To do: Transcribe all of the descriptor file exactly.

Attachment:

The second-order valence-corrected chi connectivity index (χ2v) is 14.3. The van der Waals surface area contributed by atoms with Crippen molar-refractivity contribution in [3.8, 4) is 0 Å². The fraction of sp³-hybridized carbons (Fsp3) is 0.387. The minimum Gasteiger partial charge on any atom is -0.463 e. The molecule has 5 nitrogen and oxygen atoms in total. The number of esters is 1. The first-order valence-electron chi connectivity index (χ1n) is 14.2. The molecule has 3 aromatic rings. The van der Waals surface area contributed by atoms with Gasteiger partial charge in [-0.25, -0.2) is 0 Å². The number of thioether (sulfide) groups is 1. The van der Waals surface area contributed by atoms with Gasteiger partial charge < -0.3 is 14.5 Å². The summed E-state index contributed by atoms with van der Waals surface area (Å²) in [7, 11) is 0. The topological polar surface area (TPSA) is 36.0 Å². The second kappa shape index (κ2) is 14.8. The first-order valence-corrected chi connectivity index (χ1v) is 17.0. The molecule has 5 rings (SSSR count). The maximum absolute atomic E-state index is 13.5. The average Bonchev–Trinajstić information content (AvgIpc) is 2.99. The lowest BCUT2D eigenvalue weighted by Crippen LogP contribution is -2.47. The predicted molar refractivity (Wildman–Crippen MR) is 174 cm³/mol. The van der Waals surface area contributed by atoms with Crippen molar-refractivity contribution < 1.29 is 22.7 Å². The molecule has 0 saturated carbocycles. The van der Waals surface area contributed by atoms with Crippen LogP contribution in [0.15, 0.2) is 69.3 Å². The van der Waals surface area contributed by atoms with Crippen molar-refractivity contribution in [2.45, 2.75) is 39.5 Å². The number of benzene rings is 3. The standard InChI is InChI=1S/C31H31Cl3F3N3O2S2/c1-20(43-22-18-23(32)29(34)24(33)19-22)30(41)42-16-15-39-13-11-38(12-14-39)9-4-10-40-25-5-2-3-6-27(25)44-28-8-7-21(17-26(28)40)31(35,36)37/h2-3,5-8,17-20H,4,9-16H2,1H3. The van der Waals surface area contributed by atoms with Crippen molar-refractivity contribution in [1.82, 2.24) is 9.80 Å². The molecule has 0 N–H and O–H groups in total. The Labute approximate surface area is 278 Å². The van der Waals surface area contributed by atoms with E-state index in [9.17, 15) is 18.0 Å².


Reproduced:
The second-order valence-corrected chi connectivity index (χ2v) is 14.3. The van der Waals surface area contributed by atoms with Crippen molar-refractivity contribution in [3.8, 4) is 0 Å². The fraction of sp³-hybridized carbons (Fsp3) is 0.387. The minimum Gasteiger partial charge on any atom is -0.463 e. The molecule has 5 nitrogen and oxygen atoms in total. The number of esters is 1. The first-order valence-electron chi connectivity index (χ1n) is 14.2. The molecule has 3 aromatic rings. The van der Waals surface area contributed by atoms with Gasteiger partial charge in [-0.25, -0.2) is 0 Å². The number of thioether (sulfide) groups is 1. The van der Waals surface area contributed by atoms with Gasteiger partial charge < -0.3 is 14.5 Å². The summed E-state index contributed by atoms with van der Waals surface area (Å²) in [7, 11) is 0. The topological polar surface area (TPSA) is 36.0 Å². The second kappa shape index (κ2) is 14.8. The first-order valence-corrected chi connectivity index (χ1v) is 17.0. The molecule has 5 rings (SSSR count). The maximum absolute atomic E-state index is 13.5. The average Bonchev–Trinajstić information content (AvgIpc) is 2.99. The lowest BCUT2D eigenvalue weighted by Crippen LogP contribution is -2.47. The predicted molar refractivity (Wildman–Crippen MR) is 174 cm³/mol. The van der Waals surface area contributed by atoms with Crippen molar-refractivity contribution < 1.29 is 22.7 Å². The molecule has 0 saturated carbocycles. The van der Waals surface area contributed by atoms with Crippen LogP contribution in [0.15, 0.2) is 69.3 Å². The van der Waals surface area contributed by atoms with Crippen molar-refractivity contribution in [2.45, 2.75) is 39.5 Å². The number of benzene rings is 3. The standard InChI is InChI=1S/C31H31Cl3F3N3O2S2/c1-20(43-22-18-23(32)29(34)24(33)19-22)30(41)42-16-15-39-13-11-38(12-14-39)9-4-10-40-25-5-2-3-6-27(25)44-28-8-7-21(17-26(28)40)31(35,36)37/h2-3,5-8,17-20H,4,9-16H2,1H3. The van der Waals surface area contributed by atoms with Crippen molar-refractivity contribution in [1.82, 2.24) is 9.80 Å². The molecule has 0 N–H and O–H groups in total. The Labute approximate surface area is 278 Å². The van der Waals surface area contributed by atoms with E-state index in [9.17, 15) is 18.0 Å².